Jan Cienski in Warsaw -
In what is becoming something of a pattern in recent years, Poland is again set to post some of the EU's fastest economic growth rates this year and next – a sign that central Europe's largest country has shaken off last year's slump.
In its latest economic forecast, the European Commission estimates that Poland will see GDP growth of 2.9% in 2014 and 3.1% in 2015 – that makes it the best performer among the EU's larger countries.
“I think we can be optimistic,” says Marek Belka, the governor of the National Bank of Poland. “Poland does not really suffer from any economic imbalances. We don't need any sort of a dramatic budgetary tightening. We don't have a problem with an excessive current account deficit. Debt, both public and private, is moderate.”
Poland most recently showed its unexpected economic resilience in 2009, the year when it was the EU's only economy not to fall into a recession. After that, as the Eurozone struggled to stave off a collapse and other emerging European economies were hammered by falling exports and budgetary problems, Poland's resilient consumers and strong export sector kept the economy purring.
The wheels almost came off last year, when the economy posted a lacklustre expansion of only 1.6%, as consumers stopped shopping in order to rebuild their tattered savings accounts. What little growth there was came mainly from net exports.
But by the end of last year growth was again accelerating after coming in below 1% in the first half of the year as domestic demand and investments both returned to life.
As growth has returned, inflation is still very low – only an annual 0.7%, far below the 1.5% marking the bottom bound of the central bank's inflation threshold. Inflation is only expected to hit the bank's preferred rate of 2.5% next year. That means rate hikes from today’s record low 2.5% benchmark rate are unlikely this year.
“I see this year as a year of stabilisation,” says Belka.
With growth rebounding, unemployment is finally beginning to drift lower, hitting 13.9 per cent in February, down from 14 per cent a month earlier.
The recovery now appears broad enough to be sustainable over the longer term, says William Jackson, emerging markets economist with Capital Economics. In a new analysis, he finds that Poland's growth has solid foundations.
The first is that the bulk of Poland's trade is with Germany, where Polish factories have become an indispensable part of the German supply chain. With Germany’s economy now expected to grow 1.8% this year and 2.0% in 2015, Poland's is being pulled along in its wake.
Investment is also recovering, as banks are becoming more willing to lend and the next EU budget again opens a spigot of structural funds flooding into Poland.
Those factors, together with rebuilt household savings, which will allow consumers to start spending again, coupled with low inflation and falling unemployment, have Mr Jackson predicting a robust recovery.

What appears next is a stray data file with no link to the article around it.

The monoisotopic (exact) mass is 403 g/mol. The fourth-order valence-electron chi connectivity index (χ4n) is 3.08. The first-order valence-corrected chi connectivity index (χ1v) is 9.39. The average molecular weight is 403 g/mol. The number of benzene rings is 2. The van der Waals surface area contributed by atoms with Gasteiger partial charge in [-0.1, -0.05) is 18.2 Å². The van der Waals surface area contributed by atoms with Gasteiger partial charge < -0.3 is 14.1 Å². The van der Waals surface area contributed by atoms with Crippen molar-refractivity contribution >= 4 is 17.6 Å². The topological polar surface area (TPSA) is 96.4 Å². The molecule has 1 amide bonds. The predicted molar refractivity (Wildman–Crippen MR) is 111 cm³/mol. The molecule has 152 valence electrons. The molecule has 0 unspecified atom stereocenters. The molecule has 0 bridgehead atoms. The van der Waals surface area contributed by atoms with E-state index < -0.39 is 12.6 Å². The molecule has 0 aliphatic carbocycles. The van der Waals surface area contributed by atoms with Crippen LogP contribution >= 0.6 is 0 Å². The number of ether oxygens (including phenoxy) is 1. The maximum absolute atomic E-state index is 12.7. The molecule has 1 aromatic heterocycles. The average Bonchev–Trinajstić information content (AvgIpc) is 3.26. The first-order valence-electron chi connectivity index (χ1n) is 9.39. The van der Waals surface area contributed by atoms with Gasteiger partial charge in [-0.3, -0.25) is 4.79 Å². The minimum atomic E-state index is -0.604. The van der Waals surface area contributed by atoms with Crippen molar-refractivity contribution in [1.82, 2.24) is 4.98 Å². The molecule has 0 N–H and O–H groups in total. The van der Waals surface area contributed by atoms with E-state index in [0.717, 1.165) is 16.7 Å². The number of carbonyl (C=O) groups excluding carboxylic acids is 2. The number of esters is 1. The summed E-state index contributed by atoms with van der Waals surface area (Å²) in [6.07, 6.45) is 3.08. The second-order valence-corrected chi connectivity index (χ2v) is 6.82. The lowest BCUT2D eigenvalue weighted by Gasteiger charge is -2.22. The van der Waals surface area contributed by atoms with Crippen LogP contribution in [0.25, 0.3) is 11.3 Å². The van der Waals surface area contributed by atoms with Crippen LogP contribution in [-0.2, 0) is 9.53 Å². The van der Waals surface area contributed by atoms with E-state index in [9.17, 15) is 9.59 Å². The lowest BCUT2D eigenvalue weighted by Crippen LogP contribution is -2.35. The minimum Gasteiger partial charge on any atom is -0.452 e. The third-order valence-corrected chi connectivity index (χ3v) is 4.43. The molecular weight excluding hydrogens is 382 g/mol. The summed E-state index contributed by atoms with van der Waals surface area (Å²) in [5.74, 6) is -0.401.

“All of these reasons suggest that the recovery in the Polish economy over the next few years could be stronger than most seem to expect,” he writes. “Of course, the economy remains vulnerable to a fresh relapse in growth in the euro-zone, and in Germany in particular. But assuming this is avoided, we think Polish GDP could grow by 3.5% this year and next. These forecasts are above the consensus and would make Poland the fastest growing economy in Emerging Europe.”
That does not mean that there is nothing for the government to do.
Poland is still in the European Commission's excessive deficit procedure with the 2013 deficit at about 4.4% of GDP, far above the Commission's maximum of 3%. But with the finance ministry pencilling in a conservative estimate of only 2.5% growth in its budget calculations for 2014, Mateusz Szczurek, the finance minister, expects the country to have little trouble hitting deficit targets of 3.3% in 2014 and 2.9% in 2015.
The short- and medium-term outlook looks optimistic, but problems loom over the longer term.
Szczurek notes that Poland's poor demographics, with high migration, an ageing population and very low birth rate, will cause huge challenges. “I think that over the next years demography will start to work against us,” he says.
That is spurring calls for greater enthusiasm for often politically difficult economic reforms. Poland's governments in the early 1990s set the groundwork for the successful transition from communism to a market economy, and a fresh burst of reforms at the turn of the century are responsible for strong performance in recent years. However, the centrist government of Prime Minister Donald Tusk has been more preoccupied with saving the country from the global economic crisis than with further deep reforms.
That will have to change if Poland is to continue catching up to west European living standards, says the OECD, the club of rich countries, in its latest report on the state of the Polish economy.
Poland's main focus should be on making its labour market much more effective, said Angel Gurria, the OECD's secretary general, in March.
“Poland has made considerable progress in transforming the structure of its economy, making it more competitive and bringing about convergence in living standards with other European countries,” he told reporters. “Despite this success, unemployment is still far too high, and restrictive product market regulations continue to hinder economic activity. Reforms are needed for Poland to build on its strong track record and launch itself as an innovation–based economy.”
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